Communications Director Monica Llamas-Garcia adds, “While we are not directly working with the sugarcane farmers,,, we are a single island rum so we really look at the people that we’re working with. It’s a very collaborative effort. I always say one bottle of Don Papa involves everyone on the island from people who sow the fields of the sugarcane to those who actually bring the sugarcane fields to the mill to the mill workers who churn the sugarcane and bring out the molasses and the people in the distillery who distill the molasses and up to the people who blend it and bottle it. So this whole process of the creation of Don Papa Rum is a collaborative effort.”

The best sugarcane in the world

There’s an important word that gourmands use called “terroir.” French for land, it pertains to the specific characteristics that being grown in a certain region can give to a crop. Factors like climate, soil, and water can result in an ingredient whose taste is specific to that special region it’s grown in. This unique growing environment is what makes the sugarcane from Negros arguably some of the best in the world.

“The real hero for us in terms of the cane and the molasses that comes from Negros is the mighty volcano in the center of the island which is Mt. Kanlaon. This does lend to quite fertile soil on the island, which is why it’s such a breeding ground for some of the best cane, that I feel, in the world,” Grcia says. “The sugar, as well as the molasses that is produced in Negros is very high quality. The molasses in particular is super high grade and I think in terms of the type of cane and the type of molasses that we are able to have access to for the rum makes a huge difference in the quality of the spirit.”

Mt. Kanlaon, the volcano which sits in the middle of Negros island, is the key to the area’s fertile soil and quality sugarcane. (Photo courtesy of Bleeding Heart Rum Co.)

Elevating a tradition of rum making

Not only is the sugarcane the molasses is derived from of excellent quality, Garcia adds that rum making in the Philippines actually goes back at least 200 years. “When people think of rum… what people think of are the Caribbean, Central America, South America, and maybe India in Asia or Australia. What we want people to know is that rum making tradition has been here in the Philippines for almost 200 years and it’s really been part of our DNA, it’s been born out of the sugarcane industry,” Garcia says.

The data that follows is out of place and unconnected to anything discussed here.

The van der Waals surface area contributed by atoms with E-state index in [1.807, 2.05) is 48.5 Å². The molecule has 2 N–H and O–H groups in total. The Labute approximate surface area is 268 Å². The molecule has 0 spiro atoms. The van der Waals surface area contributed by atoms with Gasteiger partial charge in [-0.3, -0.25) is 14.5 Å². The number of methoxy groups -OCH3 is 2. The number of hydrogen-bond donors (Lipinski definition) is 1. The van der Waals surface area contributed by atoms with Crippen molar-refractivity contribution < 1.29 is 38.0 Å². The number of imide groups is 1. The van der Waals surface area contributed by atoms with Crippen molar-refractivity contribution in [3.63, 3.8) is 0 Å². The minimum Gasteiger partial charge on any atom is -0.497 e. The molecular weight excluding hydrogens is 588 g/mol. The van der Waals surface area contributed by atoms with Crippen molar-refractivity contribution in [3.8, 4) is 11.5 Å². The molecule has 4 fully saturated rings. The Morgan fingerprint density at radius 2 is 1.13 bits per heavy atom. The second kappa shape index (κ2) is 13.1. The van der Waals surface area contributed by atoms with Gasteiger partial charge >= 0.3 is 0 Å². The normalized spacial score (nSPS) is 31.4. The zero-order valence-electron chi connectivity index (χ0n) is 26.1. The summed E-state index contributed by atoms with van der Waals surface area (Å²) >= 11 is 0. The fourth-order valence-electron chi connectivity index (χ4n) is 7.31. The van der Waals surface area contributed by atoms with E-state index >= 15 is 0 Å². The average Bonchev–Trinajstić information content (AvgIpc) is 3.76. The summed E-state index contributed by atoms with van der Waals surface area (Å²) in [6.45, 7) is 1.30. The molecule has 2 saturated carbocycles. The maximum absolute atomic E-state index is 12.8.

“This is a sugarcane producing country, sugarcane is native to here, we should be making great rum and we should be making great expressions. And I think that alone motivates us to be able to explore more and more experiments and as long as there are new flavors to be found through all these experiments, I think we are going to continue these fine expressions and releases over the next few years or decades or however long we can continue to define more and more barrels.”

Needless to say, Don Papa Rye Aged Rum will not be the last of the limited expressions that will be crafted by the Bleeding Heart Rum Company, which owns Don Papa.

“Moving forward, we’re going to continue being as innovative as we can in terms of introducing new products to our portfolio and every year, that’s the calendar we’re working on, we’d love to be able to introduce something  new for people to try, for people to enjoy, as well as to hone our own skills in developing new rum products,” Garcia says.

“This year might have been a little of a step change because of the current climate and situation, but I think for us, we felt like it would still be a great time for us to introduce a new product because people are still out there basically enjoying rum, enjoying the brand in different ways as well. We felt like it would be something that would help uplift and close out the year.”

What is your reaction?

In Love
Not Sure
Yvette Tan
Yvette Tan is Agriculture magazine's managing editor’s web editor. She is an award-winning writer who likes to eat, travel, and listen to stories about the strange and supernatural. She is dedicated to encouraging people to push for sustainable food sources and is an advocate of food security, food sovereignty, and the preservation of community foodways.

    You may also like

    Leave a reply

    Your email address will not be published. Required fields are marked *